Le Corbusier, professional name of Charles Édouard Jeanneret (1887-1965), Swiss-French architect, painter, and writer, who had a major effect on the development of modern architecture. Born on October 6, 1887, in La Chaux-de-Fonds, Switzerland, he received an early art education there, then studied modern building construction under Auguste Perret in Paris. Later he spent brief periods working with the German architect Josef Hoffmann. In 1922 he went into partnership in Paris as an architect with his cousin, the engineer Pierre Jeanneret, and adopted his mother's maiden name, Le Corbusier.
While practicing as an architect, Le Corbusier was also active as a painter and writer. In his painting he was associated with Amédée Ozenfant in the school of purism, one of a number of movements that grew out of cubism. In 1920 he founded with Ozenfant the review L'Esprit Nouveau (The New Spirit), for which he wrote numerous articles to support his theories on architecture; these theories were developed from 1920 to 1925 and culminated in his concept of the ideal house as “a machine for living.” Essentially a functionalist, he broke with the forms and design of historic styles, and sought a new 20th-century style to be based on engineering achievements in bridge building and steamship construction; on modern materials such as ferroconcrete, sheet glass, and synthetics; and on contemporary needs such as town planning and housing projects. His work did much to bring about general acceptance of the now-common international style of low-lying, unadorned buildings that depend for aesthetic effect on simplicity of forms and relation to function.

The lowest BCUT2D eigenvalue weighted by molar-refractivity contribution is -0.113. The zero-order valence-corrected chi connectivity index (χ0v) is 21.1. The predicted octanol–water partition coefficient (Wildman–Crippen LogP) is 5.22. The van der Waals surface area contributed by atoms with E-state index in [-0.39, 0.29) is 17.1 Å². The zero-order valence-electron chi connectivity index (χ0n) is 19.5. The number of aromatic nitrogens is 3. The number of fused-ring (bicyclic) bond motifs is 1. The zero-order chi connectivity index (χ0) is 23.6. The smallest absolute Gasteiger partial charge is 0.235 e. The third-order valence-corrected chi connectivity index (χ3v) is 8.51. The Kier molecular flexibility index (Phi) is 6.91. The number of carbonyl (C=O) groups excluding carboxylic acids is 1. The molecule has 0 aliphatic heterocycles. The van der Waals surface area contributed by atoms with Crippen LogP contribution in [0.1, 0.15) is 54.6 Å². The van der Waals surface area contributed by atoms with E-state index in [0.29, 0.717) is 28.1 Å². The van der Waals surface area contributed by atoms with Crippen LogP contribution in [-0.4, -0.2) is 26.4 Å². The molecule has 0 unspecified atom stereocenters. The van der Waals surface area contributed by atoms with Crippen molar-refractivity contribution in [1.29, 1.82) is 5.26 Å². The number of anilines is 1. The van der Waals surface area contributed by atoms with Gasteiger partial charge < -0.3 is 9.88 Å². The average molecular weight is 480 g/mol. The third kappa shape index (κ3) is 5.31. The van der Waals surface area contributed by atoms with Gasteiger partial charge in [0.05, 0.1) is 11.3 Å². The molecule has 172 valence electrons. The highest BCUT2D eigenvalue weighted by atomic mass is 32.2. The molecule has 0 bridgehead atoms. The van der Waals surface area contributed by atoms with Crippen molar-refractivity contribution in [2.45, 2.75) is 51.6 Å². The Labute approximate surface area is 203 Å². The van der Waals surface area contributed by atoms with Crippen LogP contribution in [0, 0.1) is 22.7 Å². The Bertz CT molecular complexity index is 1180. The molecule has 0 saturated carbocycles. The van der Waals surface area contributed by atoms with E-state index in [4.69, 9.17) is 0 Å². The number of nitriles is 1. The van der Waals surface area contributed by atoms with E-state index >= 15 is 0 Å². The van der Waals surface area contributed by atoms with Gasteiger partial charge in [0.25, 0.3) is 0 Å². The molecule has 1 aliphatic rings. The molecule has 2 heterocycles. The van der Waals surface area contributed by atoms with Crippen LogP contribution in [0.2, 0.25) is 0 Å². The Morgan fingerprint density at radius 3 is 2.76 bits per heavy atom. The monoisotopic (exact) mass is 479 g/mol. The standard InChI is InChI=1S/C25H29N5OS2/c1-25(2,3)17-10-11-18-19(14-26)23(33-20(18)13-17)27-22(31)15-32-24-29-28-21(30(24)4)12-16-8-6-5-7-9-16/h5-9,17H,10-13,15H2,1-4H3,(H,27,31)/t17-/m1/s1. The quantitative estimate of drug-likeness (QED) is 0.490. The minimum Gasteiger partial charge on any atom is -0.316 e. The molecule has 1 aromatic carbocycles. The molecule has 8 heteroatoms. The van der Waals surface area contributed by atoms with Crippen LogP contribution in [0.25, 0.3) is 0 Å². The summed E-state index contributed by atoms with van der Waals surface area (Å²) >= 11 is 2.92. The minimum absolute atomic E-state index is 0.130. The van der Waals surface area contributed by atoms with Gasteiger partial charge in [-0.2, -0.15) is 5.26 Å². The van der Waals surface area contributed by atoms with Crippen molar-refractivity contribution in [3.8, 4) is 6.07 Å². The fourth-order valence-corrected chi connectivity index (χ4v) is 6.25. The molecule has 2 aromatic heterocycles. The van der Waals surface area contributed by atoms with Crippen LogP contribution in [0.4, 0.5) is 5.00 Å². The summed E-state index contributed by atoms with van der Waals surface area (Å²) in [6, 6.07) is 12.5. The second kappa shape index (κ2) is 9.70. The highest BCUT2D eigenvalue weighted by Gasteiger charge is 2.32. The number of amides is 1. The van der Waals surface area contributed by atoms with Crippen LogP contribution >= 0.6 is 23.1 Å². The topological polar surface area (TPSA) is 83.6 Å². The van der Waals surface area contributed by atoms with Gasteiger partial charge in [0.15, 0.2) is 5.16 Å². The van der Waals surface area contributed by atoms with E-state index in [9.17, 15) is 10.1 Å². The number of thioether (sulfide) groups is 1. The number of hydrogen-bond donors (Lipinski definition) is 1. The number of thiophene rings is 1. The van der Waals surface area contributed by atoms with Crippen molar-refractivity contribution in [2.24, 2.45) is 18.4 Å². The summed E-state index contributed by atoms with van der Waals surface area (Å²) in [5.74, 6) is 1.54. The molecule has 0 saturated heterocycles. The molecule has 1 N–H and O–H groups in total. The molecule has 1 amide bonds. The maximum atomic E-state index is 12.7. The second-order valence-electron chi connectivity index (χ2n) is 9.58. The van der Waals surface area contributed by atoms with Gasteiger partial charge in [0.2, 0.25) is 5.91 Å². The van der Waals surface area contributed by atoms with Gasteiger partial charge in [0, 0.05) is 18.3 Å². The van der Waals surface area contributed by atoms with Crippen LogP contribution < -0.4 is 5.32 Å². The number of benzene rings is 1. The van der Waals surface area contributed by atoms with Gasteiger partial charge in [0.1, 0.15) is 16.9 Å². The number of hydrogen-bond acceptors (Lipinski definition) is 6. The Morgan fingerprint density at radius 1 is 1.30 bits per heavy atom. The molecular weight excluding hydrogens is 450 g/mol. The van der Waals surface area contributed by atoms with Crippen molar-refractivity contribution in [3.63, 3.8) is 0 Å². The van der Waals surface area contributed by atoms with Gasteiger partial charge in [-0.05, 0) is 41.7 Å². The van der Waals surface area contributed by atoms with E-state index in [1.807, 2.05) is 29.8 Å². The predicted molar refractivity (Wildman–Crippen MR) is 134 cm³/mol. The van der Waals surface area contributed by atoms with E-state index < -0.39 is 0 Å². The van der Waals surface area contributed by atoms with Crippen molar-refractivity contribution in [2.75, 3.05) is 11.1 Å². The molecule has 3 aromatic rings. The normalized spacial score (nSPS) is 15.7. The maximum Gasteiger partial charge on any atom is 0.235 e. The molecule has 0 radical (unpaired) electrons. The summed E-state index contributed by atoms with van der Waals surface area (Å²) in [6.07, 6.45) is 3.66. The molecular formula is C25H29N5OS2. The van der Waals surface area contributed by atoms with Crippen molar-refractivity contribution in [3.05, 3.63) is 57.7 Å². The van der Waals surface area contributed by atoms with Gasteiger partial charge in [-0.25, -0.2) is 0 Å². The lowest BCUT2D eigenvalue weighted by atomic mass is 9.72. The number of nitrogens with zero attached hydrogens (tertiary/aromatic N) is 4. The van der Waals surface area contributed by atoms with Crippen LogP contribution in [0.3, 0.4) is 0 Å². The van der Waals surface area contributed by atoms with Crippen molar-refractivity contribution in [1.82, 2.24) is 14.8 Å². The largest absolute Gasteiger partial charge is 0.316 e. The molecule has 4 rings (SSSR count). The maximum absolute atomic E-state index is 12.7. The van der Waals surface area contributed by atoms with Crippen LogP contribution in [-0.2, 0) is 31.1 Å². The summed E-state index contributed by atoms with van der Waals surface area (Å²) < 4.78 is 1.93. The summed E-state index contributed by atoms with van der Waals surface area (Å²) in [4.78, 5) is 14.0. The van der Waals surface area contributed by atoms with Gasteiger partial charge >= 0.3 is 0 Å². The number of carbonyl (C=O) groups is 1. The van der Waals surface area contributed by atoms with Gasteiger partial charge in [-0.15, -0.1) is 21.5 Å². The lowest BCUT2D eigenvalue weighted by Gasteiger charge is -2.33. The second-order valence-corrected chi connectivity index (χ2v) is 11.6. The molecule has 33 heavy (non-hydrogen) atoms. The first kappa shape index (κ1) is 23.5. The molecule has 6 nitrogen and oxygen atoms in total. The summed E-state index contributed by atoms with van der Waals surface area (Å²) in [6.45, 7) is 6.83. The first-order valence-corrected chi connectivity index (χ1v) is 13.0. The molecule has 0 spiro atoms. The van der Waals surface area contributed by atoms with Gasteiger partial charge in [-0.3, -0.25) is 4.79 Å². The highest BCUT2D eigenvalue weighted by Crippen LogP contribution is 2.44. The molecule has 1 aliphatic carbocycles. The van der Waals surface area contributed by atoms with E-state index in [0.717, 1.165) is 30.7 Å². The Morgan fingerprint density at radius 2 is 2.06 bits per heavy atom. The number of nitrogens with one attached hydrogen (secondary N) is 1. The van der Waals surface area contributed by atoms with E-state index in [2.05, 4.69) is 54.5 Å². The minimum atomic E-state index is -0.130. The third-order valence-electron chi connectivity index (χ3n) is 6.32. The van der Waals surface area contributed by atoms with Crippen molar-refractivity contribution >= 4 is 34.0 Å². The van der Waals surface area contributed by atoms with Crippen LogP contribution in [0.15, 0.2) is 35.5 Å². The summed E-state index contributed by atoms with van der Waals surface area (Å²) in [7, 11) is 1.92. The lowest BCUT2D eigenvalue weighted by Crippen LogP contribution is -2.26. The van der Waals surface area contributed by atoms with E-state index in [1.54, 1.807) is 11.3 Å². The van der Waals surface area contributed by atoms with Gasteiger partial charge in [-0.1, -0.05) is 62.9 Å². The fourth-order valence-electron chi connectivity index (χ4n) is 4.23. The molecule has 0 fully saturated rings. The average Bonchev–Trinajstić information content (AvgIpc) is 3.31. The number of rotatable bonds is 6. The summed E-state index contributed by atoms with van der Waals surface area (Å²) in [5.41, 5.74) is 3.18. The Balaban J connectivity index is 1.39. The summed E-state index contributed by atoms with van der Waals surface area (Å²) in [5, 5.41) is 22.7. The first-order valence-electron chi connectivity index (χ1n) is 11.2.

His most famous buildings include a prize-winning design for the Palace of the League of Nations, Geneva (1927-1928); the Swiss Building at the Cité Universitaire, Paris (1931-1932); Unité d'Habitation (1946-1952), an apartment house in Marseille, France; Notre-Dame-du-Haut (1950-1955), a pilgrim church in Ronchamp, France; and the High Court Buildings (1952-1956) in Chandīgarh, India, part of his plan for the entire city. He was also one of the architects appointed to plan permanent buildings for the United Nations in New York City; the Secretariat, a tall, glass-sided slab, is primarily of his design. His writings include Vers une architecture (Towards a New Architecture, 1927); La maison des hommes (The Home of Man, 1942); and Quand les cathédrales étaient blanches (When the Cathedrals Were White, 1947). Le Corbusier died at Cap-Martin, France, on August 27, 1965.